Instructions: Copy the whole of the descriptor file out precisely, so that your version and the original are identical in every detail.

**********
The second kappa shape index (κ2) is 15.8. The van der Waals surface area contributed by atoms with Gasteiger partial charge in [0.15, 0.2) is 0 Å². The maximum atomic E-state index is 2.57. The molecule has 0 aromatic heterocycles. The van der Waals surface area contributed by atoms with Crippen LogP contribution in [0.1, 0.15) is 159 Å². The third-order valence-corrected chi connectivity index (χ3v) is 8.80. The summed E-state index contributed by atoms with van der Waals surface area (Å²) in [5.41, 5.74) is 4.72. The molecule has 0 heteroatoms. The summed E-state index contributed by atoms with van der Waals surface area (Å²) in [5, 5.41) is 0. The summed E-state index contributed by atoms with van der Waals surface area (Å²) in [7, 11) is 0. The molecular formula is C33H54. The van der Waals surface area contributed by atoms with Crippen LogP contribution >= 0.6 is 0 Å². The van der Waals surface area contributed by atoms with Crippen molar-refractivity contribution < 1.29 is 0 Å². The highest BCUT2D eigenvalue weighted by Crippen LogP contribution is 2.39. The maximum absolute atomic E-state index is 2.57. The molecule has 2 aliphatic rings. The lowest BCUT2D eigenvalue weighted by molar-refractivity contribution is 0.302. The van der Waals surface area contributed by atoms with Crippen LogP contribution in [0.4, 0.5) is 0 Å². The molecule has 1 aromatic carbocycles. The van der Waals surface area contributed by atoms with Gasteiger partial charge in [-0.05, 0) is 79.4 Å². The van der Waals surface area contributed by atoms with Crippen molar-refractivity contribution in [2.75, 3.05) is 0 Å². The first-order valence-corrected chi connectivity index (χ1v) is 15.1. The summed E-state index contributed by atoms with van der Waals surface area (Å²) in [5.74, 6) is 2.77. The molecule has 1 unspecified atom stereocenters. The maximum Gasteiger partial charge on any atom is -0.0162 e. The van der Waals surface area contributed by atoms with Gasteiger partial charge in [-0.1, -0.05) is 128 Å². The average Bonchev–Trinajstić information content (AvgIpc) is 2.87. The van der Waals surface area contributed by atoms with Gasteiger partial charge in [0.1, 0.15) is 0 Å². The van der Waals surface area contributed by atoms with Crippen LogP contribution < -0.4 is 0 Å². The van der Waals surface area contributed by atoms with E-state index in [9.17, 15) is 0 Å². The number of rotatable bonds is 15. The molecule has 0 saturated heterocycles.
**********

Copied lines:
The second kappa shape index (κ2) is 15.8. The van der Waals surface area contributed by atoms with Gasteiger partial charge in [0.15, 0.2) is 0 Å². The maximum atomic E-state index is 2.57. The molecule has 0 aromatic heterocycles. The van der Waals surface area contributed by atoms with Crippen LogP contribution in [0.1, 0.15) is 159 Å². The third-order valence-corrected chi connectivity index (χ3v) is 8.80. The summed E-state index contributed by atoms with van der Waals surface area (Å²) in [5.41, 5.74) is 4.72. The molecule has 0 heteroatoms. The summed E-state index contributed by atoms with van der Waals surface area (Å²) in [5, 5.41) is 0. The summed E-state index contributed by atoms with van der Waals surface area (Å²) in [7, 11) is 0. The molecular formula is C33H54. The van der Waals surface area contributed by atoms with Crippen LogP contribution >= 0.6 is 0 Å². The van der Waals surface area contributed by atoms with Crippen molar-refractivity contribution < 1.29 is 0 Å². The highest BCUT2D eigenvalue weighted by Crippen LogP contribution is 2.39. The maximum absolute atomic E-state index is 2.57. The molecule has 2 aliphatic rings. The lowest BCUT2D eigenvalue weighted by molar-refractivity contribution is 0.302. The van der Waals surface area contributed by atoms with Crippen LogP contribution in [0.4, 0.5) is 0 Å². The molecule has 1 aromatic carbocycles. The van der Waals surface area contributed by atoms with Gasteiger partial charge in [-0.05, 0) is 79.4 Å². The van der Waals surface area contributed by atoms with Crippen molar-refractivity contribution in [2.75, 3.05) is 0 Å². The first-order valence-corrected chi connectivity index (χ1v) is 15.1. The summed E-state index contributed by atoms with van der Waals surface area (Å²) in [5.74, 6) is 2.77. The molecule has 1 unspecified atom stereocenters. The maximum Gasteiger partial charge on any atom is -0.0162 e. The van der Waals surface area contributed by atoms with Gasteiger partial charge in [-0.1, -0.05) is 128 Å². The average Bonchev–Trinajstić information content (AvgIpc) is 2.87. The van der Waals surface area contributed by atoms with Gasteiger partial charge in [0.1, 0.15) is 0 Å². The van der Waals surface area contributed by atoms with Crippen LogP contribution < -0.4 is 0 Å². The van der Waals surface area contributed by atoms with E-state index in [9.17, 15) is 0 Å². The number of rotatable bonds is 15. The molecule has 0 saturated heterocycles.